A recent (February, 2018) hearing loss survey of 2,000 adults commissioned by Oticon, which is a leader in advanced audiology and hearing aid technology, has revealed that more and more people are experiencing tinnitus.
Symptoms of tinnitus can include hearing a persistent noise in the ears or a ringing or buzzing sound. It can be a temporary or intermittent problem, but it can also develop into a permanent one.
Tinnitus is most commonly associated with damage caused by exposure to loud noise.
The survey revealed that the biggest effects of the hearing condition include lack of concentration, less alertness, stress and withdrawal from social situations. People can also find it tiring to concentrate on what people are saying and following conversations where lots of people are speaking.
Alison Stone, Training Manager and Audiologist at Oticon, said: “People with tinnitus are often more tired and can have more difficulty concentrating, especially if there is background noise in the environment. They are also more at risk of high anxiety, depression and irritation which affects their daily quality of life a great deal.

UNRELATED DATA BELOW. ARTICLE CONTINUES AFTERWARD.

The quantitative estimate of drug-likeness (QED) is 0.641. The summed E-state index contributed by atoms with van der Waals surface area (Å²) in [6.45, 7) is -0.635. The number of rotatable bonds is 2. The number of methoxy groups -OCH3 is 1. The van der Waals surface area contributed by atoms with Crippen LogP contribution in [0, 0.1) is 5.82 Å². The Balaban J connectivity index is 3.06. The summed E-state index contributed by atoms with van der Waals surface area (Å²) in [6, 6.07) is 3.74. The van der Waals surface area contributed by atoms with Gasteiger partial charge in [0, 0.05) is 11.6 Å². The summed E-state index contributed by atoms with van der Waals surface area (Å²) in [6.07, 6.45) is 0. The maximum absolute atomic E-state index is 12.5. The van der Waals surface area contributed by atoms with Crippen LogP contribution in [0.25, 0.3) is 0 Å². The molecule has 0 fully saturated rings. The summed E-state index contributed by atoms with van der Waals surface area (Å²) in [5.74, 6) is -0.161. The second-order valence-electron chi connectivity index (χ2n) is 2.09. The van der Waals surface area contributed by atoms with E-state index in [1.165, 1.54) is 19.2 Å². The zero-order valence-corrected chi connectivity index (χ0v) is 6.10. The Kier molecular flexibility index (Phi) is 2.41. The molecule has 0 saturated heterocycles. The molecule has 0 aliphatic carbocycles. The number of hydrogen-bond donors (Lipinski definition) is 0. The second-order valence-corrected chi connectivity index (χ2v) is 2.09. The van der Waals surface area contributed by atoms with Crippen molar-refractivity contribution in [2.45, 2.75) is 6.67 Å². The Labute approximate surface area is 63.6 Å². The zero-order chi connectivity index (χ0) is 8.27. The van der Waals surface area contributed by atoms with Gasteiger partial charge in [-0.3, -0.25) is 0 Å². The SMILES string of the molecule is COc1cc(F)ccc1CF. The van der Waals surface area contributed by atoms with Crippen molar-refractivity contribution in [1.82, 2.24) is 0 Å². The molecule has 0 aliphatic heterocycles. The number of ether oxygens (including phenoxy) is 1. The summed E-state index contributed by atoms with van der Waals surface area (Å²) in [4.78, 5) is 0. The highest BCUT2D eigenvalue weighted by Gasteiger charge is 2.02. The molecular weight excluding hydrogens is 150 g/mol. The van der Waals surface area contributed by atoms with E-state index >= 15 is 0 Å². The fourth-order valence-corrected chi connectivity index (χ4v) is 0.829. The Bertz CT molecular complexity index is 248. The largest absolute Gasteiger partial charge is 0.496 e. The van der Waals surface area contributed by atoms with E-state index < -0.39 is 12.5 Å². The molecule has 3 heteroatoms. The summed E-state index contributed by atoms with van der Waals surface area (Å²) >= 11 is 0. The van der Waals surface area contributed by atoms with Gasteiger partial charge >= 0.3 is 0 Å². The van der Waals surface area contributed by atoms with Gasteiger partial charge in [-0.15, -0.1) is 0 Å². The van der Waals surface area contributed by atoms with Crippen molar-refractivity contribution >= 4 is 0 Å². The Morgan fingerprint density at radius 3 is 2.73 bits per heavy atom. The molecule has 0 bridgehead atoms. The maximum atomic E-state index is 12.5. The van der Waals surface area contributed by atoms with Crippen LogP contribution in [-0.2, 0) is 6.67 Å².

“It is important to highlight that tinnitus can sometimes be a symptom of a treatable medical condition, so it is crucial not to skip a visit with a medical doctor. We know that approximately 80% of those with hearing loss also suffer from tinnitus, and 80% of those with tinnitus also have some form of hearing loss. This large overlap makes tinnitus treatment very relevant for hearing aid wearers. So, if you are experiencing tinnitus symptoms then seek professional medical advice from your primary care doctor or an ENT consultant.”
No person with tinnitus has the same experience and no one solution works for everyone.
It is a hidden condition so can be difficult to spot if you’re caring for a loved-one. If the person you’re caring for has to regularly turn the TV or radio up or has problems hearing what people are saying and often asks people to repeat themselves, then they should book a hearing test straight away.
Thanks to Oticon for the information used.